An insider's perspective: A mutually beneficial internship program
Growing businesses are looking to hire talent that is sharp, motivated and can easily fit into existing company culture. It’s the matter of finding that talent that can cost companies a lot of money. Consider the resources invested in the initial search, the offer period, the onboarding time and the "trial run," which usually lasts three months. If after all that, a candidate is a perfect fit -- wonderful, onwards! -- but many times it’s not and both the company and new employee are frustrated it didn’t work out.
In order to avoid all that drama, I’ve included a look into what worked for our company, from finding the right candidate, to making sure they felt as comfortable jumping into an intern program as we did, and the benefits of this program that continue to pay off. The basis of the program is a mutually-beneficial approach to hiring that has worked out for both my company and the interns we hire.
The program was inspired by my dual role: I’m currently the CMO and corporate strategy officer at Reduxio and I’m also a professor at the Hult International School of Business in Boston. It’s because of this, Reduxio is able to host hackathons at Hult where we not only mine for great marketing ideas, but we also recruit for the best talent. As professor, I’m able to work one on one with potential intern candidates that I meet at Hult campuses globally and see them in action before we offer and they accept a position at Reduxio.
This also allows Reduxio executives to see students, all potential interns, at work and offers both parties a chance to see how working together may play out in the future and to see if we click not only on a technological level but also a cultural one. In the past, we’ve hired interns this way, and it helps Reduxio feel more comfortable offering a position to someone who’s already familiar with the technology and can start making an impact from day one.
We’ve used multiple iterations of a hackathon and hosted three separate events. Last year was a very systematic sequence that started with hackathon, then a challenge based on winning ideas in the hackathon, then internships, then freelance work, then offers.
In addition, as a professor, I can see how students and potential future Reduxio interns perform in my class, which is very hands-on. Last year, for example, we consulted to 24 start-ups and this year my students are building real digital products. I also see how they perform outside the classroom at public innovation events that I am a part of, like:
- The MIT VR hackathon (I helped facilitate world's largest VR / AR hackathon)
- StartupNext- Techstars seed stage startup accelerator that I lead in Boston
- Regional Hult Prize competition, where I coach and lead hackathons in SF and Boston
- Hult Business Challenge / Hult Impact challenge entrepreneurship tracks where I serve as lead mentor
Reduxio has had 35 student interns and hired five students full time so far -- from multiple Hult school sites. We look to the hackathons we host to pull from the best and brightest minds (as do big tech companies like Google and Amazon) -- no matter what country they come from -- and we plan to continue using this model for future new hires. I feel passionate about continuing this practice at Reduxio, even through the current political push to hinder immigrants from obtaining work and study visas.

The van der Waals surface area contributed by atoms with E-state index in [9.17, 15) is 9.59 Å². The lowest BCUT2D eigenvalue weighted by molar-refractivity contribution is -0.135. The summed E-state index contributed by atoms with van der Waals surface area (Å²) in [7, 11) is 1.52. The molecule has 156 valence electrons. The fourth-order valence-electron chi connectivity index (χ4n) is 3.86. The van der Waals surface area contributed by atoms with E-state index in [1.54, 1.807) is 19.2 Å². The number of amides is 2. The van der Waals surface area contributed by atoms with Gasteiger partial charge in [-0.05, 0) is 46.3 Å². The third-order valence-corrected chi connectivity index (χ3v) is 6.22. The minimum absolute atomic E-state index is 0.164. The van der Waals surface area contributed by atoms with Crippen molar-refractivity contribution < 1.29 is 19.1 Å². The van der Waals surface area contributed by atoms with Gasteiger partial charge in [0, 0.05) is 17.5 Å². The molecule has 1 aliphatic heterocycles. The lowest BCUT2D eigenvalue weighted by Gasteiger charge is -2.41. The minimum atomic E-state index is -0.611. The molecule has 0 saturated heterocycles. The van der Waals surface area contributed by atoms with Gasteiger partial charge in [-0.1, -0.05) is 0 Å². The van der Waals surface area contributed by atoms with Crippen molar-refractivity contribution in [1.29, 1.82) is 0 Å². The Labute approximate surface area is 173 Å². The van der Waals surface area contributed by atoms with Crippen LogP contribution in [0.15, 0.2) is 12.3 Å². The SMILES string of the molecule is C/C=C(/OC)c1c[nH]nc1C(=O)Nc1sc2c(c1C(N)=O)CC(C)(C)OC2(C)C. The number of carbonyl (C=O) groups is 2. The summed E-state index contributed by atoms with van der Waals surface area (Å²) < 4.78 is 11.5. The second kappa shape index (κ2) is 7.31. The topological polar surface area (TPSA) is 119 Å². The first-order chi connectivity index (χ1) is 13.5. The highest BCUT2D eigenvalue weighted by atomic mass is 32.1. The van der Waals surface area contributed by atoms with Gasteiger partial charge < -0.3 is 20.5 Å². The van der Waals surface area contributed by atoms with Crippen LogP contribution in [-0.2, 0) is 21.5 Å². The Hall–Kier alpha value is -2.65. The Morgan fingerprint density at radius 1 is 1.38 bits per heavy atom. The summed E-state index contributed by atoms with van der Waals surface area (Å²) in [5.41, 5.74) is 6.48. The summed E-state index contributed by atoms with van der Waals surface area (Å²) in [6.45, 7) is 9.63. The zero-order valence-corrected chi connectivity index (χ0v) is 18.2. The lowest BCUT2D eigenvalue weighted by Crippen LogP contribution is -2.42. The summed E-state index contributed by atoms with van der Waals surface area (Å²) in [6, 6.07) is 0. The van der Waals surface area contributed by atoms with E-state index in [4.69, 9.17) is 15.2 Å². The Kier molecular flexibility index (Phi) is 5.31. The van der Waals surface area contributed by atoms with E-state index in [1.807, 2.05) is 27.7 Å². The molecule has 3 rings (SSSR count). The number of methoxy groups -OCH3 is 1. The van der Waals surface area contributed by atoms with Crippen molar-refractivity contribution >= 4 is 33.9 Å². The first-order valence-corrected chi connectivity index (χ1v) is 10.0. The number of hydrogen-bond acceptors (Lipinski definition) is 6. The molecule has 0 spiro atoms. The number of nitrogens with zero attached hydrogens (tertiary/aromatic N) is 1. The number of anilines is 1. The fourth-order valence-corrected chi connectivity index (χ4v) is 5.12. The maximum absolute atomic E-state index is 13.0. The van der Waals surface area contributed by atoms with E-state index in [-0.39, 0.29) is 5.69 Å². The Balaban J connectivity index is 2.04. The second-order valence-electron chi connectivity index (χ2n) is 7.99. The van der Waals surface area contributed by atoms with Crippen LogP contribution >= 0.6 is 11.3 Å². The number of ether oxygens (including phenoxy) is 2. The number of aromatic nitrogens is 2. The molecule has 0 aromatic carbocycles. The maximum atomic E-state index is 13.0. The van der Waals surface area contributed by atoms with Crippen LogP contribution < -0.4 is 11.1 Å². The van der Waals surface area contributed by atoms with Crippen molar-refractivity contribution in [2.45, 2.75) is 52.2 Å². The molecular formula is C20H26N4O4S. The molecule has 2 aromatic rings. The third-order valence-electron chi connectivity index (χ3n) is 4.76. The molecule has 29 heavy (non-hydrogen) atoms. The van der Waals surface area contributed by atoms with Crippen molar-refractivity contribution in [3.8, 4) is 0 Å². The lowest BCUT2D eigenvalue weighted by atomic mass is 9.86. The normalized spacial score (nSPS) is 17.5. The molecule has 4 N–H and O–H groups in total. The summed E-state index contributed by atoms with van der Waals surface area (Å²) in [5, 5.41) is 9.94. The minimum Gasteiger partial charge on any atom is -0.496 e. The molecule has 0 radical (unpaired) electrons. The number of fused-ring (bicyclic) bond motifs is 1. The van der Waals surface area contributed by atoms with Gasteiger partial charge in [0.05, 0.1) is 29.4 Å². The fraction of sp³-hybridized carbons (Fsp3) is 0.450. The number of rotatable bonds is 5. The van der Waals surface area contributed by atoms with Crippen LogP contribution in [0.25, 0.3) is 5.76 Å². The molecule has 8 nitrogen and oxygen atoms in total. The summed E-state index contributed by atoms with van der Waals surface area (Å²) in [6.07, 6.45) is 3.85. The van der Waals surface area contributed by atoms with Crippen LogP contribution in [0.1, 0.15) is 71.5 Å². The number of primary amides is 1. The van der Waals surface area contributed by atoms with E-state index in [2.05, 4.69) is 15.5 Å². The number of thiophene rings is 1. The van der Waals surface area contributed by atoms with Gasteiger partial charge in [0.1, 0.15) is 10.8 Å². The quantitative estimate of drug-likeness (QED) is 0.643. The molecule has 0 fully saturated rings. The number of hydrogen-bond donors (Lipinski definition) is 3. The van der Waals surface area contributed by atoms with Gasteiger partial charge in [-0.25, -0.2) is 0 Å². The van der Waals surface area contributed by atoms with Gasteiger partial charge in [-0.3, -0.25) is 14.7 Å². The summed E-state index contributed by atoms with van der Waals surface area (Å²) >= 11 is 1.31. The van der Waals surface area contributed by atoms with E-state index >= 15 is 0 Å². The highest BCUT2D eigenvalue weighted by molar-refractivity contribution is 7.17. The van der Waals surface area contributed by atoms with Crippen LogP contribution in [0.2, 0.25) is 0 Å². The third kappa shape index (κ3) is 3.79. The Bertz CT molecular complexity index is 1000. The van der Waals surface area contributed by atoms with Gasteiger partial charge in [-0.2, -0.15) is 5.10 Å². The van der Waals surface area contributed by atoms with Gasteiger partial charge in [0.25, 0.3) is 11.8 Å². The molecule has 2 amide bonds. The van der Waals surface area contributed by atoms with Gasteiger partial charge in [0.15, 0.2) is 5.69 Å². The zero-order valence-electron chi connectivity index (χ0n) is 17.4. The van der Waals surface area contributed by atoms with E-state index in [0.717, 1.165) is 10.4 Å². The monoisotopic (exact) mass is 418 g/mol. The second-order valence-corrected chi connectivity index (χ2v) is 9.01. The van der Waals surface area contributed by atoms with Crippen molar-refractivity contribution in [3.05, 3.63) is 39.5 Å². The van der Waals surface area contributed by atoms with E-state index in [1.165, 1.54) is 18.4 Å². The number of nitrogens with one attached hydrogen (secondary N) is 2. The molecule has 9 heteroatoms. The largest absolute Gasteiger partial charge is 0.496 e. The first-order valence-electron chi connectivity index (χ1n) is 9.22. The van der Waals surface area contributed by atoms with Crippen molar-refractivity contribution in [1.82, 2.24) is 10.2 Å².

So far, the program has been mutually beneficial. One of the students we’ve hired full time is Eyal Worthalter and he impressed us for a few reasons. While at Hult, Eyal was to our "GrowthHack" Hackathon and attended. He impressed us with his team submission, which was chosen as a winner in his Challenge track. The submission revolved around a marketing strategy to build trust with customers through combining product demo and notions of gamification and we actually implemented his team's idea at Reduxio. Eyal then approached me about extending his working relationship and we offered him an internship at Reduxio. Eyal set the bar high for future interns as he was motivated, talented and smart and clearly a leader and the hackathon was an excellent way for us to see Eyal in action and for him to learn about our company, technology and how we operate before signing on for a formal internship.
The moral of this story is that if you want an intern program that really pays off -- go with something unique and true to your company culture. It may seem easy to write a job description and post it, but the end result is not guaranteed. If you approach hiring as seriously as product development, you’ll be surprised at how much more you get back. You’ll get happier and more motivated employees that not only work hard, but do so before day one on the job and fit seamlessly into your company culture to the point where you can banish the "trial period" and welcome them on full time in no time.
Mike Grandinetti is CMO and corporate strategy officer at Reduxio / global professor of entrepreneurship, innovation and marketing at the Hult International School of Business.